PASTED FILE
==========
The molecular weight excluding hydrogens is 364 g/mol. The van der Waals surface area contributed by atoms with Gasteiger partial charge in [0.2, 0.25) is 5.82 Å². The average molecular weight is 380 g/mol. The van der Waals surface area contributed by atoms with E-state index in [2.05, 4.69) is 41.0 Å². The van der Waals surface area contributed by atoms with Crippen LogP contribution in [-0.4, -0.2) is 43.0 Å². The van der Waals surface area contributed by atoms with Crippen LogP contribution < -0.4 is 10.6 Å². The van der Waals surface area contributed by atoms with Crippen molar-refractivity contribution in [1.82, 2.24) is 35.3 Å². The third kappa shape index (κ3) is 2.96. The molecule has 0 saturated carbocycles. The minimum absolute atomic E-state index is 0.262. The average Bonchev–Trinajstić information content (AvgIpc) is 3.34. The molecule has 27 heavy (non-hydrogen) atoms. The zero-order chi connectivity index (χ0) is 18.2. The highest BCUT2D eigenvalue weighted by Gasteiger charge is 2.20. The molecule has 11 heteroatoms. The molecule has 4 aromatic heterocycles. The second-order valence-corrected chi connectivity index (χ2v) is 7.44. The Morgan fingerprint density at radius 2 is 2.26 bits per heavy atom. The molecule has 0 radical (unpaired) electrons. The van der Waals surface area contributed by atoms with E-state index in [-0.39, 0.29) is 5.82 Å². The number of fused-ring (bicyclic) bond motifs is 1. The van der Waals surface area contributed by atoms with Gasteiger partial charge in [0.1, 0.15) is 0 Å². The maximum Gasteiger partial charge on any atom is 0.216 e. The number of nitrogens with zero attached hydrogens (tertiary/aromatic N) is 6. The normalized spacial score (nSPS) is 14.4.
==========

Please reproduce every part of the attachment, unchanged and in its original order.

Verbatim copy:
The molecular weight excluding hydrogens is 364 g/mol. The van der Waals surface area contributed by atoms with Gasteiger partial charge in [0.2, 0.25) is 5.82 Å². The average molecular weight is 380 g/mol. The van der Waals surface area contributed by atoms with E-state index in [2.05, 4.69) is 41.0 Å². The van der Waals surface area contributed by atoms with Crippen LogP contribution in [-0.4, -0.2) is 43.0 Å². The van der Waals surface area contributed by atoms with Crippen LogP contribution < -0.4 is 10.6 Å². The van der Waals surface area contributed by atoms with Crippen molar-refractivity contribution in [1.82, 2.24) is 35.3 Å². The third kappa shape index (κ3) is 2.96. The molecule has 0 saturated carbocycles. The minimum absolute atomic E-state index is 0.262. The average Bonchev–Trinajstić information content (AvgIpc) is 3.34. The molecule has 27 heavy (non-hydrogen) atoms. The zero-order chi connectivity index (χ0) is 18.2. The highest BCUT2D eigenvalue weighted by Gasteiger charge is 2.20. The molecule has 11 heteroatoms. The molecule has 4 aromatic heterocycles. The second-order valence-corrected chi connectivity index (χ2v) is 7.44. The Morgan fingerprint density at radius 2 is 2.26 bits per heavy atom. The molecule has 0 radical (unpaired) electrons. The van der Waals surface area contributed by atoms with E-state index in [-0.39, 0.29) is 5.82 Å². The number of fused-ring (bicyclic) bond motifs is 1. The van der Waals surface area contributed by atoms with Gasteiger partial charge in [0.1, 0.15) is 0 Å². The maximum Gasteiger partial charge on any atom is 0.216 e. The number of nitrogens with zero attached hydrogens (tertiary/aromatic N) is 6. The normalized spacial score (nSPS) is 14.4.